The design and function of the revolver is nothing but impressive. All the parts work together for the single purpose for which it was being used for. For some it was protection. For others, it was retribution.

The 4 stages of Product Design Retribution

There are strong similarities between the stages of the hammer lock on a COLT revolver and the stages we go though in product design. It’s a perfect metaphor for the process. In the same way the bullet is put into position for firing when the hammer is pulled back, the concepts we develop are put into position for launch. If you’ve been part of the process, you have to know what you’re aiming for and more than anything, you have to know what kind of commitment is involved.

Rooster Cogburn points his SAA. True Grit (2010) © 2010 - Paramount Pictures
Rooster Cogburn points his SAA. True Grit (2010) © 2010 - Paramount Pictures

There are four aspects of the design process that encapsulate that

Stage 1 – Safety
The first click in the process. The 1/4 notch in the gun serves as a safety. It keeps the gun from firing if the thumb slips. In the design process, the team review, early on, is there to prevent a slip up from blowing the whole project.

Stage 2 – Flexibility
The second click. The half-cock position in the gun allows the person to load or unload the gun, to freely turn the cylinder. In design, flexibility in the product development process is key to hitting the target. Too rigid and the whole process slows down.

Stage 3 – Commitment
The third click. Here, the cylinder lock lug engages the cylinder. Whatever is in the cylinder is what you’re firing. In the design process, there is that point when you’re committed to the final product outcome. It’s a mindset and a focus that forces you to the next stage.

Stage 4 – Ready
The fourth and final click. In the full cock, the trigger sear is engaged in the full cock notch. There is maximum spring tension on the hammer. At this point in the design process, everything is complete, the product is ready to launch, but the focus is still there.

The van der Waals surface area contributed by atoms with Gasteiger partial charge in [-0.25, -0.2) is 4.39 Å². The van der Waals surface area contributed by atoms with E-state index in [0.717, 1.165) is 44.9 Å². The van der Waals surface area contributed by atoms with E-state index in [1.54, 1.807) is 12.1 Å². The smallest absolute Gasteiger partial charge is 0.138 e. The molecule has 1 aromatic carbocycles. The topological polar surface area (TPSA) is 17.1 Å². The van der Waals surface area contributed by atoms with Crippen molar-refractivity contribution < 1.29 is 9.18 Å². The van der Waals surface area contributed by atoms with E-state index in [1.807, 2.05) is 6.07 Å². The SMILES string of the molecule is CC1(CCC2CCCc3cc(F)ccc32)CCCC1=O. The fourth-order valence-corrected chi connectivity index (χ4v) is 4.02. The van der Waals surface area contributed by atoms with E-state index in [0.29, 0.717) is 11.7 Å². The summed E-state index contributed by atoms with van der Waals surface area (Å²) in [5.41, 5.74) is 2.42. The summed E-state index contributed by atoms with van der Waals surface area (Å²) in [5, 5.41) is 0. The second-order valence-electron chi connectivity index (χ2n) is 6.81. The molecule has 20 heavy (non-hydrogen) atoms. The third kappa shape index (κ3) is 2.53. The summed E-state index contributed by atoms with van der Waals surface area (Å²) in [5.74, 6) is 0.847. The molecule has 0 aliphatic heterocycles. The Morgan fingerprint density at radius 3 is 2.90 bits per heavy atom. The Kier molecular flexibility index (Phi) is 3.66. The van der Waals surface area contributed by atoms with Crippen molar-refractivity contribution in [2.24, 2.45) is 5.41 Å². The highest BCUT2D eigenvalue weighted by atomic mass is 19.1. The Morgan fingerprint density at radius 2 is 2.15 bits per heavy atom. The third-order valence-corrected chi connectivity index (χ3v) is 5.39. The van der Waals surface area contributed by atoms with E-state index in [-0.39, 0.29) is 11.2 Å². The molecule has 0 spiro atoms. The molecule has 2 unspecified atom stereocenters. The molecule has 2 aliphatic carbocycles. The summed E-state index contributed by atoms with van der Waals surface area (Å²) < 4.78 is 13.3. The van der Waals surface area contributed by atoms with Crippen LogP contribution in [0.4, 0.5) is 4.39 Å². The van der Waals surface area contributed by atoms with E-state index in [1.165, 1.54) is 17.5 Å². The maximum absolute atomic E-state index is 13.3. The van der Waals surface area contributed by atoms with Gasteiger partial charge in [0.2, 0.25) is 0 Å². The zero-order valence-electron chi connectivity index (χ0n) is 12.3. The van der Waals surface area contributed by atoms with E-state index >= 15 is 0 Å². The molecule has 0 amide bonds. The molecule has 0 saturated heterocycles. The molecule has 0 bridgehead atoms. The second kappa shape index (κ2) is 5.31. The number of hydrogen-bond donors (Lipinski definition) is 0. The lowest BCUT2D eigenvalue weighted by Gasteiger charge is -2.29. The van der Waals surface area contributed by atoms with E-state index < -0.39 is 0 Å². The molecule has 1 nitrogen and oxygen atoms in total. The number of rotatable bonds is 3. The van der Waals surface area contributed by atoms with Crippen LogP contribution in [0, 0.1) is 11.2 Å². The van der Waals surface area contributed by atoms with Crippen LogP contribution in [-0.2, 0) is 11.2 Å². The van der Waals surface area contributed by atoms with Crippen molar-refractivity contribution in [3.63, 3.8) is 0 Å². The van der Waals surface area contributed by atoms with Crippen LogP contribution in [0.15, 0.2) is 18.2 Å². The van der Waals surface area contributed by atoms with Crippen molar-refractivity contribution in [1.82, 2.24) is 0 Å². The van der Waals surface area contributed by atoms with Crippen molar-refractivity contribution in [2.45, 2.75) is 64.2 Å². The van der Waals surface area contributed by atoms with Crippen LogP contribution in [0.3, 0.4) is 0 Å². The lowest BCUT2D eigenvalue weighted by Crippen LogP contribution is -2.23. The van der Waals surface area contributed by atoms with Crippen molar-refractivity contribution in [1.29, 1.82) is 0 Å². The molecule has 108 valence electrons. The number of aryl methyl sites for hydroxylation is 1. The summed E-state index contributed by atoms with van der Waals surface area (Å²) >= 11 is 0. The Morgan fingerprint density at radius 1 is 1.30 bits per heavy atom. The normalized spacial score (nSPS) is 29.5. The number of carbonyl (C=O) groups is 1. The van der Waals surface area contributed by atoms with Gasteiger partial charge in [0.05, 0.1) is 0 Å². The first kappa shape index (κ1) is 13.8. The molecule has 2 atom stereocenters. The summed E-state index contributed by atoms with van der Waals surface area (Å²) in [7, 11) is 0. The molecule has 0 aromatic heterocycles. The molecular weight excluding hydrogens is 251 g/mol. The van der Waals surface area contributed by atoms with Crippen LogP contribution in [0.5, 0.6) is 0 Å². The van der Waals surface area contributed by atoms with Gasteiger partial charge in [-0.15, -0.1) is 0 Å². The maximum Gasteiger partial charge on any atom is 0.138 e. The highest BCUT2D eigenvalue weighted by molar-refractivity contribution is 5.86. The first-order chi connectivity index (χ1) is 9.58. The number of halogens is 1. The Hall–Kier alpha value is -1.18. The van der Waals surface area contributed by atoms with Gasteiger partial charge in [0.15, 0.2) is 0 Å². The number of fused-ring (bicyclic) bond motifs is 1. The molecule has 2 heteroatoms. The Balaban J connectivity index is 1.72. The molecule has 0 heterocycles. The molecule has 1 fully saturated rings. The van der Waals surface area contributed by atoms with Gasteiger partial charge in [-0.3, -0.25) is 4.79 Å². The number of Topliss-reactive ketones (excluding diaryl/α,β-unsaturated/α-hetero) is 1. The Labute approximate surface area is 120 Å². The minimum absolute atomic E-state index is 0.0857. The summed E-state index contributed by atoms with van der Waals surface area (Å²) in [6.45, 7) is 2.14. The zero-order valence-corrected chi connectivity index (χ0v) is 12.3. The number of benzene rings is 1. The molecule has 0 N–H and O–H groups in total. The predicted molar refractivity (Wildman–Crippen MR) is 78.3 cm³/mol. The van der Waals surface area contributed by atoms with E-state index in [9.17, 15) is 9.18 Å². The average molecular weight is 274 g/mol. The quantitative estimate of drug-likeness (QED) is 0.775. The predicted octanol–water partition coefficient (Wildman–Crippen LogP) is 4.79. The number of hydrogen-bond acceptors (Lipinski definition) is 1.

All you have to do now is touch the hair trigger…

It’s not the most profound thought, but that the design of a product from over 130 years ago reiterates the design process we go through every day is pretty cool. And that it spills out into the subtle sound effects of a two-minute movie trailer makes it even more fun. As my dad said, “It’s thumb-busting product design in one helluva butt-busting movie.” I’d agree completely.

I’m convinced that modern day designers and engineers could be the cowboy outlaws of the old west, or at the very least the people designing the saddles – You’d be hard pressed to find anyone that gritty, minus the unshaven hispter with a bad attitude – which is to say, the engineers and designers that make products happen, they know, just like the guy starring down the end of a steel barrel, what it’s going to take to pull that trigger.

I’ll leave you with this. It’s another trailer. One for the movie Appaloosa, starring Ed Harris and Viggo Mortensen. At 1:26 you see what happens after you pull the trigger. It’s a split second result of a decision and a display of how much power is there. Depending on what you’re dealing with and how you react, the next decision may be life or death.

Other interesting links:
The rundown of guns in the original True Grit [link]
The rundown of guns used in the remake of True Grit [link]
All the movies the COLT SAA has ever been in [link]


Josh is founder and editor at, founder at Aimsift Inc., and co-founder of EvD Media. He is involved in engineering, design, visualization, the technology making it happen, and the content developed around it. He is a SolidWorks Certified Professional and excels at falling awkwardly.